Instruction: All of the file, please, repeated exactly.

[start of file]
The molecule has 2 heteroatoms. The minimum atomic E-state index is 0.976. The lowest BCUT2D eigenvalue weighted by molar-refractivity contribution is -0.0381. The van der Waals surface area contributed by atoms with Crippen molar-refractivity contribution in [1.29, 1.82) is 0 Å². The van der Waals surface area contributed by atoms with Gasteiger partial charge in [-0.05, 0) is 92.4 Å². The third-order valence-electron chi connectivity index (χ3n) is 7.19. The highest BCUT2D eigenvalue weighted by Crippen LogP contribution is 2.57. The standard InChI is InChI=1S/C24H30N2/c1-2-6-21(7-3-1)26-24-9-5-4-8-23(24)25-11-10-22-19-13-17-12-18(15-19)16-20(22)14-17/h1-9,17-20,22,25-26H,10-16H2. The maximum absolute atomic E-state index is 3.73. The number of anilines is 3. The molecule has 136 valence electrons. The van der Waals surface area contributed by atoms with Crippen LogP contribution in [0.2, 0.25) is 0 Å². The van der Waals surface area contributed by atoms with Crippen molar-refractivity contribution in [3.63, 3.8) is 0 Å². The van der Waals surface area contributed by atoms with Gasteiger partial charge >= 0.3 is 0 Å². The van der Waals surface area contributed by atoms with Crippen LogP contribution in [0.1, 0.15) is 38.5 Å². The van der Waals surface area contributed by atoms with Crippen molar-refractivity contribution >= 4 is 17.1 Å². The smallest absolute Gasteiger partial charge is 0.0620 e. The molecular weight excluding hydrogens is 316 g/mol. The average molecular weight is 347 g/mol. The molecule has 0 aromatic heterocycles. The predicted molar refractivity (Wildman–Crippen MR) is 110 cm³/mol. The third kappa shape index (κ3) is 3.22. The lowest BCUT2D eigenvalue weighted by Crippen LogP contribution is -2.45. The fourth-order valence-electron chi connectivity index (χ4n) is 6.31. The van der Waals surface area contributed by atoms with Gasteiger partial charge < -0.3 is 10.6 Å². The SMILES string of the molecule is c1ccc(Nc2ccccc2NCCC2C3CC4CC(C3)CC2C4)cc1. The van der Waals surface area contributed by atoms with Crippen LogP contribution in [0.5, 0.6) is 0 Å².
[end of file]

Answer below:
The molecule has 2 heteroatoms. The minimum atomic E-state index is 0.976. The lowest BCUT2D eigenvalue weighted by molar-refractivity contribution is -0.0381. The van der Waals surface area contributed by atoms with Crippen molar-refractivity contribution in [1.29, 1.82) is 0 Å². The van der Waals surface area contributed by atoms with Gasteiger partial charge in [-0.05, 0) is 92.4 Å². The third-order valence-electron chi connectivity index (χ3n) is 7.19. The highest BCUT2D eigenvalue weighted by Crippen LogP contribution is 2.57. The standard InChI is InChI=1S/C24H30N2/c1-2-6-21(7-3-1)26-24-9-5-4-8-23(24)25-11-10-22-19-13-17-12-18(15-19)16-20(22)14-17/h1-9,17-20,22,25-26H,10-16H2. The maximum absolute atomic E-state index is 3.73. The number of anilines is 3. The molecule has 136 valence electrons. The van der Waals surface area contributed by atoms with Crippen LogP contribution in [0.2, 0.25) is 0 Å². The van der Waals surface area contributed by atoms with Crippen molar-refractivity contribution in [3.63, 3.8) is 0 Å². The van der Waals surface area contributed by atoms with Gasteiger partial charge >= 0.3 is 0 Å². The van der Waals surface area contributed by atoms with Crippen LogP contribution in [0.1, 0.15) is 38.5 Å². The van der Waals surface area contributed by atoms with Crippen molar-refractivity contribution >= 4 is 17.1 Å². The smallest absolute Gasteiger partial charge is 0.0620 e. The molecular weight excluding hydrogens is 316 g/mol. The average molecular weight is 347 g/mol. The molecule has 0 aromatic heterocycles. The predicted molar refractivity (Wildman–Crippen MR) is 110 cm³/mol. The third kappa shape index (κ3) is 3.22. The lowest BCUT2D eigenvalue weighted by Crippen LogP contribution is -2.45. The fourth-order valence-electron chi connectivity index (χ4n) is 6.31. The van der Waals surface area contributed by atoms with Gasteiger partial charge < -0.3 is 10.6 Å². The SMILES string of the molecule is c1ccc(Nc2ccccc2NCCC2C3CC4CC(C3)CC2C4)cc1. The van der Waals surface area contributed by atoms with Crippen LogP contribution in [0.5, 0.6) is 0 Å².